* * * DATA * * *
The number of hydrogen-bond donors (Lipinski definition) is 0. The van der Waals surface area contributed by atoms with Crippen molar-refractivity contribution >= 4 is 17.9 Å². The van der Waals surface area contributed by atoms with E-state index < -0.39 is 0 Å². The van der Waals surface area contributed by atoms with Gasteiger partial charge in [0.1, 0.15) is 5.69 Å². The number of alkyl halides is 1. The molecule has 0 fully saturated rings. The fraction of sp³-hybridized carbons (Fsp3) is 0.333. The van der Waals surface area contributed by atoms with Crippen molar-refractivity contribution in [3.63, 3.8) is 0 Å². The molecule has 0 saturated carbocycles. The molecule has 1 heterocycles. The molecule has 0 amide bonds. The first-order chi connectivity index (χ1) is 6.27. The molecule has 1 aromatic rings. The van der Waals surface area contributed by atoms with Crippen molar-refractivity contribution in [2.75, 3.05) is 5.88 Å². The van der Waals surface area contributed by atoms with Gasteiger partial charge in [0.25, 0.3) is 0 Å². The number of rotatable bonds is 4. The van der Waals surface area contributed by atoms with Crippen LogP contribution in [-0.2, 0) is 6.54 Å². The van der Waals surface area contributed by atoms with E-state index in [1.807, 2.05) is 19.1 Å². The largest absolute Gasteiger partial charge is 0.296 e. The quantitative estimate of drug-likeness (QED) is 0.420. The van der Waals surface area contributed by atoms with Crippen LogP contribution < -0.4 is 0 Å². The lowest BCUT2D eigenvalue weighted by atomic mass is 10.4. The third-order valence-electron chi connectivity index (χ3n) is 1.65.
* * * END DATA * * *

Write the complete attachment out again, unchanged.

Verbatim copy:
The number of hydrogen-bond donors (Lipinski definition) is 0. The van der Waals surface area contributed by atoms with Crippen molar-refractivity contribution >= 4 is 17.9 Å². The van der Waals surface area contributed by atoms with E-state index < -0.39 is 0 Å². The van der Waals surface area contributed by atoms with Gasteiger partial charge in [0.1, 0.15) is 5.69 Å². The number of alkyl halides is 1. The molecule has 0 fully saturated rings. The fraction of sp³-hybridized carbons (Fsp3) is 0.333. The van der Waals surface area contributed by atoms with Crippen molar-refractivity contribution in [3.63, 3.8) is 0 Å². The molecule has 0 saturated carbocycles. The molecule has 1 heterocycles. The molecule has 0 amide bonds. The first-order chi connectivity index (χ1) is 6.27. The molecule has 1 aromatic rings. The van der Waals surface area contributed by atoms with Crippen molar-refractivity contribution in [2.75, 3.05) is 5.88 Å². The van der Waals surface area contributed by atoms with Gasteiger partial charge in [0.25, 0.3) is 0 Å². The number of rotatable bonds is 4. The van der Waals surface area contributed by atoms with Crippen LogP contribution in [-0.2, 0) is 6.54 Å². The van der Waals surface area contributed by atoms with E-state index in [1.807, 2.05) is 19.1 Å². The largest absolute Gasteiger partial charge is 0.296 e. The quantitative estimate of drug-likeness (QED) is 0.420. The van der Waals surface area contributed by atoms with Crippen LogP contribution < -0.4 is 0 Å². The lowest BCUT2D eigenvalue weighted by atomic mass is 10.4. The third-order valence-electron chi connectivity index (χ3n) is 1.65.